Summer is the time for orchestras and other music makers to move outside into the fresh air, and into the country, if possible. Major symphony orchestras have tried to establishing a traditional summer home, such as the Boston Symphony at Tanglewood, and the CSO at Ravinia. We'll sample some of the memorable performers at summer festivals.
Classics of the Phonograph with John Frayne
Richard Wagner, born 200 years ago, was in his own time associated with loudness. His orchestras were larger, the voices of his singers tended to be of heroic dimensions. He was frequently accused of abusing the human ear. But he was also a master of the quiet moment, and his preludes, particularly before his final acts, can be striking examples of low-key, meditative music. So we will try Wagner without ear plugs!
By the year of his death in 1965, Albert Schweitzer was one of the most famous men in the world. His general fame has dimmed, but among his many accomplishments was his fame as a scholar of the organ music of J.S. Bach, and his performances of Bach's organ music. Schweitzer left many recordings of Bach's music and we will sample some of those records.
The Violin Concerto No. 1 by Max Bruch is one of the most popular violin concertos in the repertory, but his second and third works in that form are hardly ever performed at concerts. The Italian virtuoso Salvatore Accardo has recorded them all, as well as other Bruch works for violin and orchestra. We'll sample some of these lesser known works.
The composer Tchaikovsky, in his symphonies, wrote highly dramatic music. In some other works, he tried to express in music the stories of famous plays, especially those of Shakespeare. Tchaikovsky's version of "Romeo and Juliet" is often played, but his "Hamlet" and "The Tempest" are less often heard. We will explore off-the-beaten path Tchaikovsky.
The violin and keyboard concertos of Johann Sebastian Bach offer an interesting series of choices. The same concerto may exist in both violin and keyboard versions. Also, one has the choice of performances on modern instruments or on period instruments. We'll find some intriguing paths through these labyrinths.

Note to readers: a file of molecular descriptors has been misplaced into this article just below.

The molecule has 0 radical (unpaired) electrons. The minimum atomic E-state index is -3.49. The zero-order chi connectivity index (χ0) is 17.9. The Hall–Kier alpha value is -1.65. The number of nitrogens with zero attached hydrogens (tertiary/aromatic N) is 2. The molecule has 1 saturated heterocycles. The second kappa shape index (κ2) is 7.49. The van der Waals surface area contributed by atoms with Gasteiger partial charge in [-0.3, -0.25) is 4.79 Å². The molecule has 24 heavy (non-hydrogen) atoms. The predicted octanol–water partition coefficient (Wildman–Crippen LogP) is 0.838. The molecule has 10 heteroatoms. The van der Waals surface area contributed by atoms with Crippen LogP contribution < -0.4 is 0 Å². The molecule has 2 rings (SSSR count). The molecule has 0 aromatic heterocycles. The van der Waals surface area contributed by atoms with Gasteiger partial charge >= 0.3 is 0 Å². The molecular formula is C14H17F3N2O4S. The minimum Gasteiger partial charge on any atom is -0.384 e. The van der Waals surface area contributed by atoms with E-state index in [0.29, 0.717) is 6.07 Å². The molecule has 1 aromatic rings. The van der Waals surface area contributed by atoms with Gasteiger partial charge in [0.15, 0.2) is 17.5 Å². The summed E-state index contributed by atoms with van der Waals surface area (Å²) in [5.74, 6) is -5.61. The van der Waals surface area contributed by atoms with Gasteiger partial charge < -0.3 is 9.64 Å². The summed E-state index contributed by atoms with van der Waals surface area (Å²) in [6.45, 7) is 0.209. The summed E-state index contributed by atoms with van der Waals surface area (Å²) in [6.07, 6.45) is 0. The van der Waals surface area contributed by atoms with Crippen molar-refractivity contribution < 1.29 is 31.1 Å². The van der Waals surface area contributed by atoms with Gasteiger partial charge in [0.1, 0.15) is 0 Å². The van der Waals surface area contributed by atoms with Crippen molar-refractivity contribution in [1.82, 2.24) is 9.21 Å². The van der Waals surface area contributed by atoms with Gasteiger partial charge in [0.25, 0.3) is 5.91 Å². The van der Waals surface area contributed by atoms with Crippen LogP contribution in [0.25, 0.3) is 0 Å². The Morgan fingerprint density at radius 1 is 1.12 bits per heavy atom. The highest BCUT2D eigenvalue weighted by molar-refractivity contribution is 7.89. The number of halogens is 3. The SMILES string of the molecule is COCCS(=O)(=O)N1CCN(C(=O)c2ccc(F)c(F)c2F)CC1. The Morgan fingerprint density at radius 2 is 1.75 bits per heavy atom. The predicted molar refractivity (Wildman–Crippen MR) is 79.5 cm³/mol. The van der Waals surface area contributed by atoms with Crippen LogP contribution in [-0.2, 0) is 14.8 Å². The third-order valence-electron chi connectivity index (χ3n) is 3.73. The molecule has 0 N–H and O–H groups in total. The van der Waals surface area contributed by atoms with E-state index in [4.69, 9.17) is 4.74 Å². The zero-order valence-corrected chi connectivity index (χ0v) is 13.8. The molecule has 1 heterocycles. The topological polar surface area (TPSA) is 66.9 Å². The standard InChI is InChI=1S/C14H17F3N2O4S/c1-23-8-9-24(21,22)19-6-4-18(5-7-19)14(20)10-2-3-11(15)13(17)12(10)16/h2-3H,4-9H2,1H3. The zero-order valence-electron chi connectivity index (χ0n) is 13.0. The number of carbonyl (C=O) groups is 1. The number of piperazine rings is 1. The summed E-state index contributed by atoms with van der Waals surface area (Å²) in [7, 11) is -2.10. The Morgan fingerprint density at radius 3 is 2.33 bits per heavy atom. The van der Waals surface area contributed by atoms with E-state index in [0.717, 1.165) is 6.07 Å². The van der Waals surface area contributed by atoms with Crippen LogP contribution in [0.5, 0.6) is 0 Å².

A classic recording is one which is used as a standard for all recordings of that composition that come after it. Cellists playing the Dvorak Cello Concerto have come and gone over the decades, but their performances are still compared to one made in April 1938 in Prague by Pablo Casals. This recording has never been out of print, and it is hard to imagine it ever being so. You can hear it on the program.
During the 1930s and 1940s, not all conductors active in the U.S. were interested in American music, but Serge Koussevitzky and Leopold Stokowski were. Koussevitzky, with the Boston Symphony, was a strong advocate of the music of Aaron Copland and Roy Harris, and Stokowski, with many ensembles, was a tireless champion of a large array of American composers. I'll play some of their best known recordings.
The great Hungarian cellist Janos Starker died this past April. Starker was famous for the technical perfection as well as the emotional power of his cello performances. He recorded for the budget label Period in the 1950s, and later went on to record for highly prestigious labels. His musical legacy on discs is extensive. We'll sample some of his esteemed recordings.
When we think of piano virtuosos, we usually get an image of brilliant soloists performing dazzling technical feats at the keyboard. But there are famous pianists who are also lovers of chamber music, and who like nothing better than to submerge their musical egos in a larger group of musicians. The names of Arthur Schnabel, Rudolf Serkin and Emmanuel Ax come to mind. We'll hear some their recordings.